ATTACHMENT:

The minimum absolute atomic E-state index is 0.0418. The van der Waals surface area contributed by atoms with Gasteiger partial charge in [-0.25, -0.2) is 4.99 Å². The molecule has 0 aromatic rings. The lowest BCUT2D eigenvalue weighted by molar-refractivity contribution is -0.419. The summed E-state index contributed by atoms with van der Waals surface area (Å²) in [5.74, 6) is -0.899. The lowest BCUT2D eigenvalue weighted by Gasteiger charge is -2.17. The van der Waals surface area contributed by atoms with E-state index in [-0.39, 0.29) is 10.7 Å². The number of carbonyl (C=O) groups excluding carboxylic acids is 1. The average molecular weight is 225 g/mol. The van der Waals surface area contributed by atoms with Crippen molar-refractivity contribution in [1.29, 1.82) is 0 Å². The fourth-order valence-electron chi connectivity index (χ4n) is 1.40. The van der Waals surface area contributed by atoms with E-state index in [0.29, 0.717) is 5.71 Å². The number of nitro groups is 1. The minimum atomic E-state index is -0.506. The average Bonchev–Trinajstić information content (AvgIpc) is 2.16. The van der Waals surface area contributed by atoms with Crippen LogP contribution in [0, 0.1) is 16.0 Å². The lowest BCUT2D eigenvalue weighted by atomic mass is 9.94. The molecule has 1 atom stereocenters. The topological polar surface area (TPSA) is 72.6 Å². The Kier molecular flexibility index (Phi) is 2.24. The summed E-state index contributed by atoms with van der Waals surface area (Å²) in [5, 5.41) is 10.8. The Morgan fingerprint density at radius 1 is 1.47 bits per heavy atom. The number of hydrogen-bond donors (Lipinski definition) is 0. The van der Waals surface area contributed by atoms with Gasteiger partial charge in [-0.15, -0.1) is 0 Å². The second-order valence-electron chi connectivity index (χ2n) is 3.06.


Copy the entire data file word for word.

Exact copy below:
The minimum absolute atomic E-state index is 0.0418. The van der Waals surface area contributed by atoms with Gasteiger partial charge in [-0.25, -0.2) is 4.99 Å². The molecule has 0 aromatic rings. The lowest BCUT2D eigenvalue weighted by molar-refractivity contribution is -0.419. The summed E-state index contributed by atoms with van der Waals surface area (Å²) in [5.74, 6) is -0.899. The lowest BCUT2D eigenvalue weighted by Gasteiger charge is -2.17. The van der Waals surface area contributed by atoms with E-state index in [-0.39, 0.29) is 10.7 Å². The number of carbonyl (C=O) groups excluding carboxylic acids is 1. The average molecular weight is 225 g/mol. The van der Waals surface area contributed by atoms with Crippen molar-refractivity contribution in [1.29, 1.82) is 0 Å². The fourth-order valence-electron chi connectivity index (χ4n) is 1.40. The van der Waals surface area contributed by atoms with E-state index in [0.29, 0.717) is 5.71 Å². The number of nitro groups is 1. The minimum atomic E-state index is -0.506. The average Bonchev–Trinajstić information content (AvgIpc) is 2.16. The van der Waals surface area contributed by atoms with Crippen LogP contribution in [0, 0.1) is 16.0 Å². The lowest BCUT2D eigenvalue weighted by atomic mass is 9.94. The molecule has 1 atom stereocenters. The topological polar surface area (TPSA) is 72.6 Å². The Kier molecular flexibility index (Phi) is 2.24. The summed E-state index contributed by atoms with van der Waals surface area (Å²) in [5, 5.41) is 10.8. The Morgan fingerprint density at radius 1 is 1.47 bits per heavy atom. The number of hydrogen-bond donors (Lipinski definition) is 0. The van der Waals surface area contributed by atoms with Gasteiger partial charge in [-0.15, -0.1) is 0 Å². The second-order valence-electron chi connectivity index (χ2n) is 3.06.